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Marcos García-Ojeda

Marcos García-Ojeda
Title: 
Lecturer with Potential Security of Employment
Phone: 
(209) 228-6986
Office: 
S&E 1 Bldg., RM 326
Location: 
S&E 1 Bldg., RM 325
Education: 
  • Ph.D., 2002 — Stanford University
  • M.A., 1992 — University of California, Santa Cruz
  • B.S., 1990 — University of Illinois, Urbana-Champaign
Research Interests: 

Stem cells give rise to and maintain many tissues. During its life, a stem cell can follow one of three fates:

  1. Self renew, preserving a constant pool of stem cells in the tissue
  2. Differentiate into another cell type
  3. Die

Signals from the environment — either from other cells or soluble factors — can activate a genetic program within the stem cell, inducing its differentiation into a particular cell type. The activation of a genetic program is mirrored by the silencing of other alternative genetic programs. In this way, the stem cell reaches a point where it is irreversibly committed to a particular cell fate.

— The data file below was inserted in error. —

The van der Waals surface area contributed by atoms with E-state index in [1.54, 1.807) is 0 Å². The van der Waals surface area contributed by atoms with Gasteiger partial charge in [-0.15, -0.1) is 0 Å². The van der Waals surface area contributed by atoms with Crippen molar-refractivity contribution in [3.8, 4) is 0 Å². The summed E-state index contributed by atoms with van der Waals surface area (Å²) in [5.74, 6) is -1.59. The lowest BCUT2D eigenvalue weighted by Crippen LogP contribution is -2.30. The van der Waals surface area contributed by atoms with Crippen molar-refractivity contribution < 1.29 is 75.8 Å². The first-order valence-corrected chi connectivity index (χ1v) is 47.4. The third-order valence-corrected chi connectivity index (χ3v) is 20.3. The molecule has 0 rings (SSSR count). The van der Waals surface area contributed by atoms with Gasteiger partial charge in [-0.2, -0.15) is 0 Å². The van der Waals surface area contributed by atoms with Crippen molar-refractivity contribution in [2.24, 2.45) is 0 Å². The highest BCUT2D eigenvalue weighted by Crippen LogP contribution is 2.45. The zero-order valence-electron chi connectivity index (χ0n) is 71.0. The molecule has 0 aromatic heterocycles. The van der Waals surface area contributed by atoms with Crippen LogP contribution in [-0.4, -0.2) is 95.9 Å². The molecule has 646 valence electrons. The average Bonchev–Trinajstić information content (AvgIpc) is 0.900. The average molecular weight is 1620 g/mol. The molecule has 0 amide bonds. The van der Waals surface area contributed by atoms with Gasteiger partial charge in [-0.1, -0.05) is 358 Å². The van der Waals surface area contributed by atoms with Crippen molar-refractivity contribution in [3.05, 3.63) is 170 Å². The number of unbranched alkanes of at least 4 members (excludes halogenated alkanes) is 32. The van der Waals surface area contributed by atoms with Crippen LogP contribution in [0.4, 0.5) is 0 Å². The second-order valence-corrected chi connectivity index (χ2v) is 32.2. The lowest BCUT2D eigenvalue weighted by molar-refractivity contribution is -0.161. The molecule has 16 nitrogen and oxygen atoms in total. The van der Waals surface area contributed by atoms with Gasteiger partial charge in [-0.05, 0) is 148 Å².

Using the hematopoetic (bone marrow) stem cell as a model, Professor Garcia-Ojeda's lab studies the microenvironmental and genetic signals required for stem cell function and lymphocyte development. In particular, he is interested in the role of the transcription factor GATA-3 in the commitment and differentiation of stem cells into T cells.

Media Contact: 
Background: 

Growing up during the age of AIDS, Marcos Garcia-Ojeda knew he wanted to make a difference regarding the spread of this global epidemic. Now, as a stem cell researcher, he hopes that someday, in addition to fighting HIV with anti-retroviral drugs, doctors will be able to strengthen the immune system using healthy cells created from blood marrow stem cells.

Signals from the environment, either from other cells or soluble factors, can activate a genetic program within the stem cell, inducing its differentiation into a particular cell type. The activation of a genetic program is mirrored by the silencing of other alternative genetic programs. In this way, the stem cell reaches a point where it is irreversibly committed to a particular cell fate.

Using the hematopoetic (bone marrow) stem cell as a model, Garcia-Ojeda`s team studies the microenvironmental and genetic signals required for stem cell function and lymphocyte development.

In particular, he is interested in the role of the transcription factor GATA-3 in the commitment and differentiation of stem cells into T cells.

Professor Garcia-Ojeda can provide expert commentary on hematopoetic stem cells (bone marrow stem cells), cell fate decisions, immunological avenues in stem cell research, and HIV and AIDS research.

He earned his Ph.D. in 2002 from Stanford University, his M.A. in 1992 from UC Santa Cruz, and his B.S. in 1990 from the University of Illinois at Urbana-Champaign.